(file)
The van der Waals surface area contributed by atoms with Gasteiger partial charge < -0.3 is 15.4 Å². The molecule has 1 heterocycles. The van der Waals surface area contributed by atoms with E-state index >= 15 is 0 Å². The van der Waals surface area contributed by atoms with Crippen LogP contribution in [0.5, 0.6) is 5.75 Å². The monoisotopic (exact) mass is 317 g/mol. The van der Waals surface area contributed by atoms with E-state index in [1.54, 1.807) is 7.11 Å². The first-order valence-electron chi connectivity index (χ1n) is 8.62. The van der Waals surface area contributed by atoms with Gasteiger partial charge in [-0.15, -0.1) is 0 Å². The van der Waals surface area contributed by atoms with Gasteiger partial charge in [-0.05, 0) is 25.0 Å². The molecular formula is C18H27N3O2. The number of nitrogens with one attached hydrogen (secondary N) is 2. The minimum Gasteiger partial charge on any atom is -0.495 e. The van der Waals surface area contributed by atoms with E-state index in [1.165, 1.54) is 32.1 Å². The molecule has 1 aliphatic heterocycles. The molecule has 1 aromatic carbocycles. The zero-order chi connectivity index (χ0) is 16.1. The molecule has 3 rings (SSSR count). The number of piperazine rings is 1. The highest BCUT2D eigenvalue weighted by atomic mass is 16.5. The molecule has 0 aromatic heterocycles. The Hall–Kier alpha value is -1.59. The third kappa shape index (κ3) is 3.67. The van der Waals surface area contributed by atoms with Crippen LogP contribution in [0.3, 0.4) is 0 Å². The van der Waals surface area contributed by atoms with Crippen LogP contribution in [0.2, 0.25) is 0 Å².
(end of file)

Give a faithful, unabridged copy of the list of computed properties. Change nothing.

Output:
The van der Waals surface area contributed by atoms with Gasteiger partial charge < -0.3 is 15.4 Å². The molecule has 1 heterocycles. The van der Waals surface area contributed by atoms with E-state index >= 15 is 0 Å². The van der Waals surface area contributed by atoms with Crippen LogP contribution in [0.5, 0.6) is 5.75 Å². The monoisotopic (exact) mass is 317 g/mol. The van der Waals surface area contributed by atoms with E-state index in [1.54, 1.807) is 7.11 Å². The first-order valence-electron chi connectivity index (χ1n) is 8.62. The van der Waals surface area contributed by atoms with Gasteiger partial charge in [-0.15, -0.1) is 0 Å². The van der Waals surface area contributed by atoms with Gasteiger partial charge in [-0.05, 0) is 25.0 Å². The molecular formula is C18H27N3O2. The number of nitrogens with one attached hydrogen (secondary N) is 2. The minimum Gasteiger partial charge on any atom is -0.495 e. The van der Waals surface area contributed by atoms with E-state index in [1.165, 1.54) is 32.1 Å². The molecule has 1 aliphatic heterocycles. The molecule has 1 aromatic carbocycles. The zero-order chi connectivity index (χ0) is 16.1. The molecule has 3 rings (SSSR count). The number of piperazine rings is 1. The highest BCUT2D eigenvalue weighted by atomic mass is 16.5. The molecule has 0 aromatic heterocycles. The Hall–Kier alpha value is -1.59. The third kappa shape index (κ3) is 3.67. The van der Waals surface area contributed by atoms with Crippen LogP contribution in [0.3, 0.4) is 0 Å². The van der Waals surface area contributed by atoms with Crippen LogP contribution in [0.2, 0.25) is 0 Å².